In one sense, there is a simple answer, in which I’ll paraphrase one of my favorite satirical shows ever, South Park: either everything is okay to make fun of, or nothing is. The ‘line’, so to speak, is entirely arbitrary, depending on the audience and the perception of the people both telling and hearing the joke. If I make a Catholic priest altar boy joke, there is a very specific demographic that will likely take great offense to it; most other people would probably laugh. If I make a Muslim joke, it’s pretty likely that those demographics will be completely reversed.

But at the same time, the concept of ‘all-or-nothing’ is still something of an oversimplification. Yes – if we start arbitrarily saying certain things are off-limits, then there’s really no stopping the train until humor is gone forever. I mean, even Winnie the Pooh makes fun of freaking mental health, and where would we be if we had to ban children’s media because it might offend someone?

I think that there are several other aspects to humor that need to be taken into consideration before simply saying something is or isn’t okay. Of these, perhaps the most important is intent. And I don’t mean whether you simply meant to offend someone or not; instead, carefully consider who the joke is actually making fun of. To revisit South Park for a moment, consider the episode dealing with the N-word, With Apologies to Jesse Jackson. This is actually one of the most spectacularly insightful points on racism I think has ever been made in mainstream media, and it does it in one of the most vulgar and offensive ways possible.

For context, it starts with the character Randy Marsh on a game show, having to guess a word based on the clue ‘people who annoy you’. The letters provided are, of course, N, blank, G, G, E, R, S: the real answer being naggers.

You can of course guess what Randy shouts out instead. This leads to a hysterical downward slide in which Randy kisses Jesse Jackson’s actual ass as an apology, and ultimately sees him labeled as the ‘N-Word Guy’, leading to prejudice, abuse, and finally a nationwide ban on the phrase ‘N-Word Guy’.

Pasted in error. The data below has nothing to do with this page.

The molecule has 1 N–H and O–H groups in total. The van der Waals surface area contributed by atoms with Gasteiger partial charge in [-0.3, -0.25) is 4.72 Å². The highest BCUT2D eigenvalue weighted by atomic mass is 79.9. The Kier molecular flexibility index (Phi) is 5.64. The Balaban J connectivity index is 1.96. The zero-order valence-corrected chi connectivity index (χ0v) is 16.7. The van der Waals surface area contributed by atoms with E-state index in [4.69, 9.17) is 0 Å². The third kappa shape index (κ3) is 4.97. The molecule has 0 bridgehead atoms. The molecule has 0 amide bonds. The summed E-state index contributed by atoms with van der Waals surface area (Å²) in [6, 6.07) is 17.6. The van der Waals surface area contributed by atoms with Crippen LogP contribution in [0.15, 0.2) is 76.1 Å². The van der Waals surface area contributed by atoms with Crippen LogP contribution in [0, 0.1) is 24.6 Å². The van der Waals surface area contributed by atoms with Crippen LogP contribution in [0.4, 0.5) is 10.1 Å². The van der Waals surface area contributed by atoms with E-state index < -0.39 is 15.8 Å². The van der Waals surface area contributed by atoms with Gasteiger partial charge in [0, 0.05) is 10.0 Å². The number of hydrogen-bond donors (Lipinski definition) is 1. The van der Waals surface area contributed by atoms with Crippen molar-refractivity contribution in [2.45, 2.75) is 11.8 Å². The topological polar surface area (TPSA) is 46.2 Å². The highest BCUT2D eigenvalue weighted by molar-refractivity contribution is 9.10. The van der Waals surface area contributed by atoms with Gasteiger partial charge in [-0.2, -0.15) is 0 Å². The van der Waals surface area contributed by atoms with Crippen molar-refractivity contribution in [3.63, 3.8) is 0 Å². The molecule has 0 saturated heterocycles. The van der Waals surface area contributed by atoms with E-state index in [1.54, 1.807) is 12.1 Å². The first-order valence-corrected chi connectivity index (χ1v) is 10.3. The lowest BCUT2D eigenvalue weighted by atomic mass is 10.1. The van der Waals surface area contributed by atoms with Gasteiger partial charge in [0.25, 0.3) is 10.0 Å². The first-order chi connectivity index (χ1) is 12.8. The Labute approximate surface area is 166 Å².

So why is this okay? How is it South Park can get away with hurling the n-word around dozens of times, making white people appear as the victims of racial injustice, and portraying Jesse Jackson as the ‘king of black people’? The answer is in intent. The episode was not intended to offend black people by using the n-word; it was certainly not intended to empower white people by empathizing with a false-victim mentality. Instead, the purpose of this episode was to bring to light the fact that the n-word is, naturally, an incredibly offensive term that has literally no equivalent for any other race or demographic, and to underline the hypocrisy of white supremacists who would happily argue against its ban, even though if a similar term could be applied to them they would outlaw it in a heartbeat.

The brilliance of this episode is that it makes the viewer painfully aware of the social pain the n-word holds for black people, and that fact that white people will literally never be able to understand what it feels like to hear it used as a slur towards themselves. It does it through absurdist humor, and even though we laugh our asses off throughout the episode, we’re also left, incredibly, more educated than before.

This is one of South Park’s strengths, and one of the reasons that I believe humor can’t simply be divvied into ‘okay’ and ‘not okay’ categories; its satirical power is in making fun of people who are generally accepted to be socially ‘wrong’ by taking their views and beliefs to their logical, if nonsensical, conclusion.

This is something that I think needs to be considered when discussing humor. Of course, this underlines a significant difference between a truly racist joke and a satirically racist joke (see the subreddit r/darkjokes for examples of unfunny, offensive jokes): a spur-of-the-moment offensive joke is unlikely to have been premeditated to highlight bigotry or bias, whereas a joke in the context of an entire story can often get away with it.